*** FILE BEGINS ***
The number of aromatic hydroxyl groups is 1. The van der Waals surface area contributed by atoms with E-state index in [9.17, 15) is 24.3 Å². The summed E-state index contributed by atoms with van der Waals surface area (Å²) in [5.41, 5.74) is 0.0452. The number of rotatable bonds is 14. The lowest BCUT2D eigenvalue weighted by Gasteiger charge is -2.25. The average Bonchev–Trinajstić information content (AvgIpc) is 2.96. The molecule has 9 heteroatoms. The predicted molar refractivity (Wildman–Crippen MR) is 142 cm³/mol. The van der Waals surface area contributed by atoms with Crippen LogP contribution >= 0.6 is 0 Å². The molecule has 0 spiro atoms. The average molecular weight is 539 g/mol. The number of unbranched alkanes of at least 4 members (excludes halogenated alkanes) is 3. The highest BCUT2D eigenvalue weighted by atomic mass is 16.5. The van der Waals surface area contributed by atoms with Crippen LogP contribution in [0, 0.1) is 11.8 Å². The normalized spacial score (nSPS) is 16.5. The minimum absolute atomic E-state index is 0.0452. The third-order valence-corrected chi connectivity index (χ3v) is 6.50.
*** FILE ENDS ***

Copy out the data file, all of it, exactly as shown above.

The number of aromatic hydroxyl groups is 1. The van der Waals surface area contributed by atoms with E-state index in [9.17, 15) is 24.3 Å². The summed E-state index contributed by atoms with van der Waals surface area (Å²) in [5.41, 5.74) is 0.0452. The number of rotatable bonds is 14. The lowest BCUT2D eigenvalue weighted by Gasteiger charge is -2.25. The average Bonchev–Trinajstić information content (AvgIpc) is 2.96. The molecule has 9 heteroatoms. The predicted molar refractivity (Wildman–Crippen MR) is 142 cm³/mol. The van der Waals surface area contributed by atoms with Crippen LogP contribution >= 0.6 is 0 Å². The molecule has 0 spiro atoms. The average molecular weight is 539 g/mol. The number of unbranched alkanes of at least 4 members (excludes halogenated alkanes) is 3. The highest BCUT2D eigenvalue weighted by atomic mass is 16.5. The van der Waals surface area contributed by atoms with Crippen LogP contribution in [0, 0.1) is 11.8 Å². The normalized spacial score (nSPS) is 16.5. The minimum absolute atomic E-state index is 0.0452. The third-order valence-corrected chi connectivity index (χ3v) is 6.50.